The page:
Gentle movement can alleviate pain, maintain joint mobility
For a decade or more, doctors and other health practitioners have been recommending yoga to their patients to manage stress or depression or to serve as complementary self-care for people with back pain, arthritis, multiple sclerosis, cancer and other medical conditions. A growing body of research is accumulating about yoga’s health benefits.
Kimberly Carson, a health educator and yoga therapist at Oregon Health & Science University (OHSU) in Portland, has been contributing to the research. She taught yoga at Duke University’s Center for Living, in Durham, N.C., for more than 10 years before relocating to Portland.
At Duke, she served as yoga therapist on research protocols using yoga and meditation for various medical conditions, including chronic low back pain, metastatic breast cancer pain and chemotherapy-related joint pain.
In 2010, Carson and her husband James Carson, an OHSU psychologist, demonstrated a significant reduction of pain, fatigue and other symptoms of fibromyalgia in women taking a weekly two-hour class she taught that combined gentle yoga and meditation. Results were published in the journal Pain.
Carson, 42, teaches yoga for chronic pain as well as Mindfulness Based Stress Reduction, a meditation program developed by Jon Kabat Zinn, founder of the Center for Mindfulness in Medicine, Health Care, and Society at the University of Massachusetts. (Kabat Zinn was featured in the summer 2011 issue of Psoriasis Advance.) In a recent interview, she described how yoga and meditation work together to alleviate chronic pain.
“In the context of chronic pain, it’s common for people to guard against their pain by contracting their muscles, which can increase the sensation of pain. One of the really important benefits of yoga is to get movement back into an area that has been contracting,” she says.
“Breathing is also compromised by this contracting and can begin to improve, too, as well as joint mobility and the muscle tone necessary to support affected joints. These changes would be especially helpful for people with the joint pain seen in psoriatic arthritis.”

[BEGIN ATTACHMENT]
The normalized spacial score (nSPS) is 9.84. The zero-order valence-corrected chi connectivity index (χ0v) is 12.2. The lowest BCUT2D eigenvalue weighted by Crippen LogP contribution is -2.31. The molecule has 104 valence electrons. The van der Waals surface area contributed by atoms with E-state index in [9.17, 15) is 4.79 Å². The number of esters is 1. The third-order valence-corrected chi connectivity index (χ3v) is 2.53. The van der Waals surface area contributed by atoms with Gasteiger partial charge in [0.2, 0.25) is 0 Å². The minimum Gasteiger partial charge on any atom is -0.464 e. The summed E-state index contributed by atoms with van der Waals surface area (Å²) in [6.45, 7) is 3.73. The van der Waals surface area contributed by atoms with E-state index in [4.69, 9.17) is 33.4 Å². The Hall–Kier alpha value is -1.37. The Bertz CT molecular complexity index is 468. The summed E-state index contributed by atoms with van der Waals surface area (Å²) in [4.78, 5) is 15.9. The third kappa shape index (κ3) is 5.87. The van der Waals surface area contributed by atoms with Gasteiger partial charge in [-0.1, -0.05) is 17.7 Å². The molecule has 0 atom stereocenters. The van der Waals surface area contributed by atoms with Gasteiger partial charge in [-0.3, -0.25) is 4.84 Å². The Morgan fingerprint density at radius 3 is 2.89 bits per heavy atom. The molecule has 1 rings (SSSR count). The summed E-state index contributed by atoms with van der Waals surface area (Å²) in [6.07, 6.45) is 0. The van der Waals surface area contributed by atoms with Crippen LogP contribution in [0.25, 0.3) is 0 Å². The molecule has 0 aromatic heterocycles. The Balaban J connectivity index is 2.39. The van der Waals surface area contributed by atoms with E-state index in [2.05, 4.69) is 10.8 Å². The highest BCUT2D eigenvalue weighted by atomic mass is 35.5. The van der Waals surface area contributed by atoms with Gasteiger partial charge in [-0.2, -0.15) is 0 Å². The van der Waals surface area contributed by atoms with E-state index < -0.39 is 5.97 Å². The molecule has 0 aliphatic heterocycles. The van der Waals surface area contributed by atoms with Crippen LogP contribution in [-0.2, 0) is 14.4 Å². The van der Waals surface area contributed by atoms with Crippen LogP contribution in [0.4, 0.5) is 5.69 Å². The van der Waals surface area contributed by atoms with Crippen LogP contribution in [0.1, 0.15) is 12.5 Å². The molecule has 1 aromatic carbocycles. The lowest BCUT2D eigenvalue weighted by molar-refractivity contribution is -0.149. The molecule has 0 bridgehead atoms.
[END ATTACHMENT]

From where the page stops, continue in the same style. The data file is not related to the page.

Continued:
“Any sensation of pain is processed in the brain, and the brain can be engaged to change that experience, according to Carson. In the movement-focused part of her yoga class for people with chronic pain, her intent is to soften resistance to sensation and have students “invite the breath in.”
She incorporates meditation skills in both the active and less active portions of the class. These skills can be helpful in reducing pain, she explains, because the thought and emotion centers of the brain can directly affect the level of pain someone is experiencing.
How much yoga is necessary to reduce pain? The greatest benefit comes from a committed and disciplined routine, Carson says. “I give students specific practices to do every day, but for just 15 or 20 minutes. Our postures are not advanced or complicated. I am more interested in having people explore range of motion with an integration of breath.”
What other benefits might yoga offer to people with chronic pain? Two major benefits, according to Carson, are enhanced sleep and improved mood.
It’s not uncommon to hear stories of people who tried one yoga class, had a bad experience and decided it was not for them. A new book, “The Science of Yoga,” (Simon & Schuster, 2012) by New York Times science writer William Broad, raises concerns about the potential for injuries and the adequacy of teacher training.
Carson says she doesn’t want people to be afraid of yoga. “The potential for benefit and risk is true with everything,” she notes. Rather than provide a list of poses to be avoided, she gives an example of her teaching approach. “For someone with arthritis, if the knee joint is really inflamed, you need to be cautious with static, weight-bearing poses until the inflammation subsides.”
Carson is co-director of Yoga for Seniors, a national teacher training program. She says there is an increasing number of gentle yoga classes for people with special needs, including seniors who may have arthritis.
Doctors and physical therapists who practice yoga may be able to recommend a suitable class. People can also look for gentle or pain-focused yoga classes at hospitals, medical centers and YMCAs. Online, the International Association of Yoga Therapists (www.iayt.org), an organization that Carson belongs to, lists teachers by city, state and specialties.
People new to yoga may need to try more than one teacher and one class to find a good fit. Carson’s advice: “Ask teachers if they’ve had experience teaching people with chronic pain. Ask, ‘Can you make modifications for me? Do you use chairs for seated poses? Will I need to be able to get up and down from the floor?'”
Carson and a colleague have produced a new DVD suitable for seniors and people with medical conditions called “Relax Into Yoga: Finding Ease in Body and Mind,” scheduled for spring 2012 release by Pranamaya. For people with special needs, DVDs can serve as an adjunct to taking a class, says Carson, adding that regular guidance from a teacher is especially important for new students.